Drive-in Renaissance

John Watzke, the owner of the Ocala Drive-In Theatre, poses for a photo at the theatre on South Pine Avenue south of Ocala, Fla. on Wednesday, August 4, 2021. The Ocala Drive-In is showing movies 7 days a week and is doing very well during the ongoing COVID-19 pandemic. Watzke and his brother, Charlie, bought the 1948 old-school drive-in, completely remodeled it and brought it back to life in 2011. Watzke is now the sole owner of the Ocala Drive-In Theatre. [Bruce Ackerman/Ocala Gazette] 2021.

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Posted August 6, 2021 | By Beth Whitehead, Special to the Ocala Gazette

John Watzke, the owner of the Ocala Drive-In Theatre, poses for a photo at the theatre on South Pine Avenue south on August 4. [Bruce Ackerman/Ocala Gazette]

It’s been ten years since John Watzke reopened the landmark Ocala Drive-In Theatre and, in that time, has seen how people continue to gravitate to the nostalgia, even traveling up to two hours to catch a movie in their car.

While he admits the novelty of attending a drive-in show has kept the gates open, after the COVID-19 pandemic hit last year, business has increased with capacity or near capacity showings now the norm. Lockdowns across the country due to the pandemic forced indoor theaters to close. For a time, the drive-in was the only show in town.

When the pandemic hit, what had been a forgotten pastime became once again a practicality for the nation. For a few weeks in early 2020, the Ocala Drive-In was the only theater showing movies in the country.

“There was a three- or four-week period that I was the only theater in the country reporting new releases,” Watzke said. “That was last year, end of March, beginning of April.”

John Watzke talks about the Christie digital projection system for the big screen in the projector room at the theatre on South Pine Avenue on Aug. 4. [Bruce Ackerman/Ocala Gazette]

At one time, thousands of drive-ins dotted the country. Today the number is just more than 300, according to

But the renewed interest in the drive-in continued even after the indoor theaters reopened.

“It [the pandemic] has brought the recognition of drive-ins back,” Watzke said. “This brought the drive-ins back into the limelight when people started realizing, ‘Hey, they still have drive-ins,’ and what a great thing it is—it’s a family outing.”

The Ocala Drive-In opened in 1948 and shut down in 2002 only to reopen a year later before again closing in 2007.

In 2011, Watzke stepped in, renovated the property, updated the equipment and personally handled the day-to-day operation. The work paid off—Watzke said he now recognizes regulars from St. Augustine, Tallahassee, Jacksonville and Daytona who make the commute to enjoy the inexpensive outing. The drive-in charges $6 per adult and $3 per child for two movies. Ticket sales account for only 20% of the revenue, Watzke said. It’s the concession stand that keeps films on the screens.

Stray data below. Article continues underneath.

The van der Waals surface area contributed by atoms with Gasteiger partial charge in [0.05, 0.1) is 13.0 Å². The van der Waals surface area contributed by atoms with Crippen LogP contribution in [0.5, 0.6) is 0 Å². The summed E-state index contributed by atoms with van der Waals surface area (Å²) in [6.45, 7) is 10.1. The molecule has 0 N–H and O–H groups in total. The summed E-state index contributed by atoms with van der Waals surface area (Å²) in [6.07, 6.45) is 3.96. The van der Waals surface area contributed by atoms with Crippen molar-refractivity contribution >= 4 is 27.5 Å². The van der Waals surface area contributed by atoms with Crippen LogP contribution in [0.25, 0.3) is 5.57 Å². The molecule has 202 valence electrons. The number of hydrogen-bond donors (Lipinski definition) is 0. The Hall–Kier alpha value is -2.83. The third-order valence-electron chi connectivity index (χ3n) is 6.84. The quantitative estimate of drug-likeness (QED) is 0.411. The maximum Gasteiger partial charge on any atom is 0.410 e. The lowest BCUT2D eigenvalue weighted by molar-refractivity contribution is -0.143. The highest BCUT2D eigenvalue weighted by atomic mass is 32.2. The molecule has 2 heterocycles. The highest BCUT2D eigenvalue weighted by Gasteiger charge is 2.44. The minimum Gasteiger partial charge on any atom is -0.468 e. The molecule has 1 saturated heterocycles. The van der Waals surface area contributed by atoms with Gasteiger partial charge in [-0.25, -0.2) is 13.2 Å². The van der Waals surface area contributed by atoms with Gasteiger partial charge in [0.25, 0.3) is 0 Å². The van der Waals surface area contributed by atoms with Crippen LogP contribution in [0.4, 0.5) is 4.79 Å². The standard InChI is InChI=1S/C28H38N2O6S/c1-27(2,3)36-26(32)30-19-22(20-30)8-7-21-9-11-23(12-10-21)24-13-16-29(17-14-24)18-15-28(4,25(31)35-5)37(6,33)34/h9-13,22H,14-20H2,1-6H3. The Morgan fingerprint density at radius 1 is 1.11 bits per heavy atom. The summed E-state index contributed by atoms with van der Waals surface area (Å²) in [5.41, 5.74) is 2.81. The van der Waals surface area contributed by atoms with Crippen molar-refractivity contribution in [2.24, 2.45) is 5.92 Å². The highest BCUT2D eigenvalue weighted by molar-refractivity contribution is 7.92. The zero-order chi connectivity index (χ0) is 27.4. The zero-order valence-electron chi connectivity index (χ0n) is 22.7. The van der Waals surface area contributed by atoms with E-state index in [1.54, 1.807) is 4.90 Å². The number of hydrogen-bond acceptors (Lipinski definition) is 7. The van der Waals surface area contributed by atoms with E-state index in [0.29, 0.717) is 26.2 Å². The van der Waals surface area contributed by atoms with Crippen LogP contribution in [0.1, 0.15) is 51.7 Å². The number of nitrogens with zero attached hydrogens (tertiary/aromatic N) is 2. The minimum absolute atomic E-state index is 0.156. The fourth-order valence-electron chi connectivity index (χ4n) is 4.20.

“It’s a family gathering, okay?” Watzke said. “Family gets together. They come to the drive-in. They’re spending at least four to five hours or more together.”

And if you ask someone about a movie they’ve seen at a drive-in, he says, “they’re going to tell you what drive-in they’ve seen it at, what vehicle they were driving, who was with them—it becomes a memory.’

The snack bar is shown at the Ocala Drive-In Theatre on South Pine Avenue south. The drive-in shows movies seven days a week and is doing very well during the ongoing COVID-19 pandemic. [Bruce Ackerman/Ocala Gazette]

Even before the pandemic, however, Watzke continued to improve the drive-in experience and expand options. They installed FM transmitters to broadcast sound through car stereos instead of through window speakers. They upgraded the projectors, and Watzke also added a second screen.

The drive-in also shows more than movies. They feature concerts—video and real-time. Blake Sheldon, Garth Brookes, Bon Jovi, and Jimmy Buffet have all appeared on the Ocala screen along with Christian artists, For King and Country and Toby Mac. The drive-in has also hosted girl scout events, school award ceremonies and CF graduations.

Whatever the event, the drive-in allows families the chance to come together as a family and that’s what Watzke is all about—the memories.

For Watzke, it’s also a family affair. His father and his grandfather were movie projectionists. His brother, Charlie, operates a theater in Waveland, Mississippi.

“I was raised in the theaters—my family has been, uh, 108 years working in theaters,” he said.


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